The Boeing Company denied on Monday that it had intentionally deactivated an alert feature linked to the angle of attack (AOA) indicator on its 737 MAX airplanes.
File photo: VCG
The denial came in the wake of media reports alleging the top US aircraft maker had failed to disclose the sensors were turned off before two fatal air crashes in six months.
Boeing said the disagree alert was included as a standard feature on the 737 MAX aircraft, which has not been considered a safety feature on airplanes and is not necessary for the safe operation of the airplane.
"Boeing did not intentionally or otherwise deactivate the disagree alert on its MAX airplanes," said the company, adding the disagree alert was intended to be a standard, stand-alone feature on MAX airplanes.
It explained that the feature was not "activated as intended," and it is "not operable on all airplanes" unless an airline opts for the angle of attack indicator.
All Boeing-recommended pilot actions, checklists and training are based upon primary indicators available in the flight deck and on the flight deck display, instead of the AOA indicator, Boeing said.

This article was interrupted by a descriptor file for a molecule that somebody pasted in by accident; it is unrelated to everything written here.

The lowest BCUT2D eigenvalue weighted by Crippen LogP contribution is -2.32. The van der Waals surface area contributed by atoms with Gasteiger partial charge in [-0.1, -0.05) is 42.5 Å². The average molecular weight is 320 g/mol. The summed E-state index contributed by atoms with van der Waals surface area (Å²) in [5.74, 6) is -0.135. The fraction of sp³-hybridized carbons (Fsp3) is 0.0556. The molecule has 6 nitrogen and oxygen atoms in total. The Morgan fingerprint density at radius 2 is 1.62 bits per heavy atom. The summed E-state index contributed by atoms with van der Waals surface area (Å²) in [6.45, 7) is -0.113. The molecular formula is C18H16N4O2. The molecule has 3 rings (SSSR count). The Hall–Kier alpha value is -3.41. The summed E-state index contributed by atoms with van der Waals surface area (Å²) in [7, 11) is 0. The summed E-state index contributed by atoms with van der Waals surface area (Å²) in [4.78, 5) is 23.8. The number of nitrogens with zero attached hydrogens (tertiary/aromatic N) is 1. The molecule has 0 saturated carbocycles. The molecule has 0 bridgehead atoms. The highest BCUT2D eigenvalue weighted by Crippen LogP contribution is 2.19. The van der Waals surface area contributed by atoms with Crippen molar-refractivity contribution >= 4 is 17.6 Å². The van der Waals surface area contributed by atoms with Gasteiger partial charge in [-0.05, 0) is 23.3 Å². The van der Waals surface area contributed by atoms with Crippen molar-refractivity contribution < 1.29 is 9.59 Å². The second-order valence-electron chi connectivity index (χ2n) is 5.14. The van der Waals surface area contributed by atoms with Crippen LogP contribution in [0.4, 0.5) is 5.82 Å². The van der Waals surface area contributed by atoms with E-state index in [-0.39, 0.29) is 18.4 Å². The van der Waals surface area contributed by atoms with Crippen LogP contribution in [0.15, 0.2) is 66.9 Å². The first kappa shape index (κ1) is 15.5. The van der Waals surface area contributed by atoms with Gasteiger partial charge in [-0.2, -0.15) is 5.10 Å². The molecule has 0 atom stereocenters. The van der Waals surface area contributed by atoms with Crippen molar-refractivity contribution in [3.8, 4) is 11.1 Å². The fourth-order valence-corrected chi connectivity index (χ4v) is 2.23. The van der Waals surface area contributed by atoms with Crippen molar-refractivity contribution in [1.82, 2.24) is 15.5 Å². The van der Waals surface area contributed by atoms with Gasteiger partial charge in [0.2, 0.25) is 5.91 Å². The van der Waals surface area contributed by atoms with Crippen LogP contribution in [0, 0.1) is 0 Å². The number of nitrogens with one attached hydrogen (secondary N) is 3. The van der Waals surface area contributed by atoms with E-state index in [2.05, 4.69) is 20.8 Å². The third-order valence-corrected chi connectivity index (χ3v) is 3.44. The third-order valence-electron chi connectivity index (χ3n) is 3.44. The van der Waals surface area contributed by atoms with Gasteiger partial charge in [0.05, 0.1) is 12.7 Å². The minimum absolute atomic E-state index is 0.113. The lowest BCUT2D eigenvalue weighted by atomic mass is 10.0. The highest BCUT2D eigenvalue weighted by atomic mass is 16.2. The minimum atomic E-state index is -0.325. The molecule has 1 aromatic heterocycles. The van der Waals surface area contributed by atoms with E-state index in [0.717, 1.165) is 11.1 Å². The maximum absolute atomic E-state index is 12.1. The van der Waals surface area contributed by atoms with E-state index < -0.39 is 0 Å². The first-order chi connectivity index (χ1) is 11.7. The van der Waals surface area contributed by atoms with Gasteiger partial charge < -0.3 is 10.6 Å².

It added that all newly-delivered aircraft in the future will "have an activated and operable disagree alert and an optional angle of attack indicator," while the existing ones will have the same functionality feature via a maintenance service update.
Boeing has been plunged in its deepest crisis in years since initial investigations found erroneous readings from a key flight control software involving AOA sensor information were blamed in part for two fatal air crashes of the 737 MAX airplanes in October last year and in March this year.
The two tragedies killed all the 346 people on board the two separate flights of Indonesia Lion Air Flight 610 on Oct. 29, 2018 and Ethiopian Airlines Flight 302 last month.